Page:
Articles | Volume 21, issue 2
Atmos. Chem. Phys., 21, 1325–1340, 2021
https://doi.org/10.5194/acp-21-1325-2021
Atmos. Chem. Phys., 21, 1325–1340, 2021
https://doi.org/10.5194/acp-21-1325-2021
Research article
01 Feb 2021
Research article | 01 Feb 2021

Ozonolysis of fatty acid monolayers at the air–water interface: organic films may persist at the surface of atmospheric aerosols

Benjamin Woden et al.

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Cited articles

Allan, J. D., Williams, P. I., Morgan, W. T., Martin, C. L., Flynn, M. J., Lee, J., Nemitz, E., Phillips, G. J., Gallagher, M. W., and Coe, H.: Contributions from transport, solid fuel burning and cooking to primary organic aerosols in two UK cities, Atmos. Chem. Phys., 10, 647–668, https://doi.org/10.5194/acp-10-647-2010, 2010.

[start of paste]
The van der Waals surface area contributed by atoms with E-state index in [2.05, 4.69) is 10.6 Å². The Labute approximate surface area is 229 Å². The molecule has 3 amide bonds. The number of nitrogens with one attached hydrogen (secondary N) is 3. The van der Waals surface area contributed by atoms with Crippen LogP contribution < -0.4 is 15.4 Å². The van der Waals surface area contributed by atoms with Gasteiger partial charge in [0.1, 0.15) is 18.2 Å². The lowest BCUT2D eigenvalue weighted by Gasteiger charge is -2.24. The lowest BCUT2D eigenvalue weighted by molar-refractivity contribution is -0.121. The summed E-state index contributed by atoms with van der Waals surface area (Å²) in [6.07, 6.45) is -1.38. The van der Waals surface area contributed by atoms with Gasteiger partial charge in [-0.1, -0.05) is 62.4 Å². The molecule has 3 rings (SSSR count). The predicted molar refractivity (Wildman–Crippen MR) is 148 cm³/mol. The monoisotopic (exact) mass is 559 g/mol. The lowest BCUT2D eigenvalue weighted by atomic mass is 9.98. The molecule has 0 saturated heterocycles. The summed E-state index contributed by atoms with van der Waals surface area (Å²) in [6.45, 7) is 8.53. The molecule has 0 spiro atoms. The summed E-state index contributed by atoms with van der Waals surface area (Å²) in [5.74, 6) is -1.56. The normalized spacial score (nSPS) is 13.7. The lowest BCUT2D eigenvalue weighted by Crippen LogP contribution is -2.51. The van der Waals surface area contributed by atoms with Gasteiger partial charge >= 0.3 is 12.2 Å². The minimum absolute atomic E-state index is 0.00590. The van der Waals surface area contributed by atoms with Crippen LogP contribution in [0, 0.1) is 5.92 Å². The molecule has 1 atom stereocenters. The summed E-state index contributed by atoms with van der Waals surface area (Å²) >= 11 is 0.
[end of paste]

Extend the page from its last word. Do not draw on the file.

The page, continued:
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Cantrell, W. and Robinson, C.: Heterogeneous freezing of ammonium sulfate and sodium chloride solutions by long chain alcohols, Geophys. Res. Lett., 33, L07802, https://doi.org/10.1029/2005gl024945, 2006. 
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Short summary
Atmospheric aerosols contain a large amount of organic compounds, whose oxidation affects their physical properties through a process known as ageing. We have simulated atmospheric ageing experimentally to elucidate the nature and behaviour of residual surface films. Our results show an increasing amount of residue at near-zero temperatures, demonstrating that an inert product film may build up during droplet ageing, even if only ordinarily short-lived reactive species are initially emitted.
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